How Will Denver Broncos' Free Agency Strategy Affect Their Approach in Draft?

Jonathan SchlosserContributor IIMarch 20, 2014

Cleveland Browns defensive back T.J. Ward (43) gestures on the sidelines in the third quarter of a preseason NFL football game against the St. Louis Rams Thursday, Aug. 8, 2013, in Cleveland. (AP Photo/Mark Duncan)
Mark Duncan/Associated Press

The Denver Broncos took free agency by storm, throwing money around and vastly improving the team.

They added grit and toughness and raw talent. They brought in players with a mean streak. They gave their defense a little bit of attitude and anger to go along with that record-setting offense. 

Watching it happen, you sort of got the feeling John Elway was embarrassed by the Super Bowl. He's been on the losing end of some Super Bowl blowouts before, and he knows how it feels.

He hated that performance.

Of course, the huge upside to Elway is that he's also been on the winning side. He knows what it takes to hold that trophy over your head as time runs out. He watched that Super Bowl and he hated it, and, at the same time, he spent the whole contest analyzing the team and figuring out what changes had to be made so it wouldn't happen again.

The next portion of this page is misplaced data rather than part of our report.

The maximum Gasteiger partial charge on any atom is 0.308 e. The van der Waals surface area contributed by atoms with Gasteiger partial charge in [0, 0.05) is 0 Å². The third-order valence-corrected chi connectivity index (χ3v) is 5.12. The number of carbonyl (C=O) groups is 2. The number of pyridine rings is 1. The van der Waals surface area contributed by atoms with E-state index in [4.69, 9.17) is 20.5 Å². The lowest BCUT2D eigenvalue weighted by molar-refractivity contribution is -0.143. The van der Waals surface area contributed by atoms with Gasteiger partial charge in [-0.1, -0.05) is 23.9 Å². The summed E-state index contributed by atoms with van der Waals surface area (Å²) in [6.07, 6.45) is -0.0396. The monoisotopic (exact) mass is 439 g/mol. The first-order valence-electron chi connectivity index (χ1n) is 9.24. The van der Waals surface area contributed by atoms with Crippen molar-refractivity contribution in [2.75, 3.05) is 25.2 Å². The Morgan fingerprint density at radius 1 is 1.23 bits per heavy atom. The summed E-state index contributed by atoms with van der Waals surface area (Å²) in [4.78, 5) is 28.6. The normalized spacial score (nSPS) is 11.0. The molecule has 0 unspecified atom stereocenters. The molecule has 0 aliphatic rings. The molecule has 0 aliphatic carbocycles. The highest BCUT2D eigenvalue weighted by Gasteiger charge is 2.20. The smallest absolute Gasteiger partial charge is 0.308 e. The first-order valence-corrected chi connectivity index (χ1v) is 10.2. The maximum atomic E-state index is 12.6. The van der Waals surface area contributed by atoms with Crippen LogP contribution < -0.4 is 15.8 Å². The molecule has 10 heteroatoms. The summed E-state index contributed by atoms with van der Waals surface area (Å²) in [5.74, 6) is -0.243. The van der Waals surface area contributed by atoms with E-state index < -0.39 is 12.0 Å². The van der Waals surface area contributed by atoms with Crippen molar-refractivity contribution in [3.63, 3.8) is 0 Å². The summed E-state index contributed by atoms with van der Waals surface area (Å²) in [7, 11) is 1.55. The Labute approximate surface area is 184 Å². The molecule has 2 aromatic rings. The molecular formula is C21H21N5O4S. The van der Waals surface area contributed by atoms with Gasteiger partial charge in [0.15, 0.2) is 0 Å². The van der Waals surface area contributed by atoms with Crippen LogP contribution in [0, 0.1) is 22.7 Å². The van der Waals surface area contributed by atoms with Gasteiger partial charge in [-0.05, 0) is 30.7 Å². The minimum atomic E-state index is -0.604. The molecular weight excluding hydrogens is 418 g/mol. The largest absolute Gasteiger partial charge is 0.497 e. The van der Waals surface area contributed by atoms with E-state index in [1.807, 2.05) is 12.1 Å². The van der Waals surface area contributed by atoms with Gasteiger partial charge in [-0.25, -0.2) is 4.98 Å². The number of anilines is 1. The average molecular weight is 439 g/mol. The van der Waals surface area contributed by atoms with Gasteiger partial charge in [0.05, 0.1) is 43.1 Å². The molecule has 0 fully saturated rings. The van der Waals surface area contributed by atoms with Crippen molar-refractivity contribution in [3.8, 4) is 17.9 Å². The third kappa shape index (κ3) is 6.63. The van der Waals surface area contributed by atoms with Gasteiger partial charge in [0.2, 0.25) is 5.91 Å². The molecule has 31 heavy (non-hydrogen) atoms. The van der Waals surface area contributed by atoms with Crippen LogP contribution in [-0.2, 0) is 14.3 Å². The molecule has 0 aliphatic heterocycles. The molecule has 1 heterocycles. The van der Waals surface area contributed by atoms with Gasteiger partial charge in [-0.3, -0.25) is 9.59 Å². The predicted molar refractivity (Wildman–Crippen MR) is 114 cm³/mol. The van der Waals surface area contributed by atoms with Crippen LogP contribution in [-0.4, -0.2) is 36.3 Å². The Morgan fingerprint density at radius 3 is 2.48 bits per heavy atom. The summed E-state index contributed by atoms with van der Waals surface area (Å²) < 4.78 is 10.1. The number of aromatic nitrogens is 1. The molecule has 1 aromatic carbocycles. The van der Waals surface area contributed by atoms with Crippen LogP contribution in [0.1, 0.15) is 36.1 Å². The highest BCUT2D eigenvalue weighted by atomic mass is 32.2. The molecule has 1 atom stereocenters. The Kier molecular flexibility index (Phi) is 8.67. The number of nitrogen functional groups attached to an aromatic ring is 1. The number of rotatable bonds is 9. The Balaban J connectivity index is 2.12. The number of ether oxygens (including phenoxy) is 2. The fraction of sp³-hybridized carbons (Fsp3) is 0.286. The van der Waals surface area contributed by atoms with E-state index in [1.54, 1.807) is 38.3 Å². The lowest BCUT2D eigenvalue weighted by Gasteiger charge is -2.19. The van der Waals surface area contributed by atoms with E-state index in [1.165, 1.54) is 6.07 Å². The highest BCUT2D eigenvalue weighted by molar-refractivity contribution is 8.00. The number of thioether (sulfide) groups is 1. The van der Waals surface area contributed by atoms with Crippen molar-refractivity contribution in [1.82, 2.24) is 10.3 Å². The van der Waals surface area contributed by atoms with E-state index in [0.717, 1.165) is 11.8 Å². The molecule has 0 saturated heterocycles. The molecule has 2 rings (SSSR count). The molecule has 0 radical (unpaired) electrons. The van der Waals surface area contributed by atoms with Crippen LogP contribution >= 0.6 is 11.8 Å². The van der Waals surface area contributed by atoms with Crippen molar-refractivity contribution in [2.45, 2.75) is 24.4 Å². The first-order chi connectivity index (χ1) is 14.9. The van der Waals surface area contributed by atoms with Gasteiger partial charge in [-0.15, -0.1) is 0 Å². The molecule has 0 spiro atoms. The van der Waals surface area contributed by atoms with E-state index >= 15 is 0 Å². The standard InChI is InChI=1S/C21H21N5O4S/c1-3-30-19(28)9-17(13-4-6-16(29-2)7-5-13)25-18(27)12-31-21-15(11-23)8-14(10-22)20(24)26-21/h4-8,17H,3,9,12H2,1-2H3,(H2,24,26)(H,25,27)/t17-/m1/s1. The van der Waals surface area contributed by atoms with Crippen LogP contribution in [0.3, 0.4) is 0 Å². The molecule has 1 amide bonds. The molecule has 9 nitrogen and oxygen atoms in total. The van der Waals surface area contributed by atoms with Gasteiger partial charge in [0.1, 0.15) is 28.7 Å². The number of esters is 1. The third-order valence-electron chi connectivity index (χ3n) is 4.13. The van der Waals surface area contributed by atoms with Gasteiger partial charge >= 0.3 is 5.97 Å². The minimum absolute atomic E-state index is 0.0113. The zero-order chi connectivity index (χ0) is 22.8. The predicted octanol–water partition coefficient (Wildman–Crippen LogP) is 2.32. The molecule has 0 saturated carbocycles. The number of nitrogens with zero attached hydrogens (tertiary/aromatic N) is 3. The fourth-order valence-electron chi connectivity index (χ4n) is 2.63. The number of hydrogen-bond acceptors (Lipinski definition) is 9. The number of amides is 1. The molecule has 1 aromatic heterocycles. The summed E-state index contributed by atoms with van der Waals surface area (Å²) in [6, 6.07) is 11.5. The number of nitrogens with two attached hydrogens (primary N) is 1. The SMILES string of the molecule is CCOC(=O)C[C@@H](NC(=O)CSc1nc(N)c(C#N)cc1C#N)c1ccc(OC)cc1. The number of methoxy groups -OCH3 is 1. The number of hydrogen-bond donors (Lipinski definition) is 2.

Impact on the Draft

As the draft draws near, though, it's clear free agency has altered what the Broncos need to do. They are built to win right now, and they've filled a lot of the holes on the team without bringing in rookies.

The nice thing about this, for Denver, is that rookies rarely have huge impacts in their first years. Sure, some quarterbacks are able to step in and instantly improve teams, and running backs like Alfred Morris can burst onto the scene. But the odds of getting a guy like that, especially with pick No. 31, are slim.

You can't count on it.

For a team built to win next year, the free agents take a lot of pressure off of the draft. You still need to make good picks, but you're not counting on that player to lead you to the Super Bowl.


DeMarcus Ware

The Broncos needed a pass-rusher who could draw double-teams and open things up for Von Miller on the other side. They could have taken a shot on one in the first round, but instead they brought in DeMarcus Ware.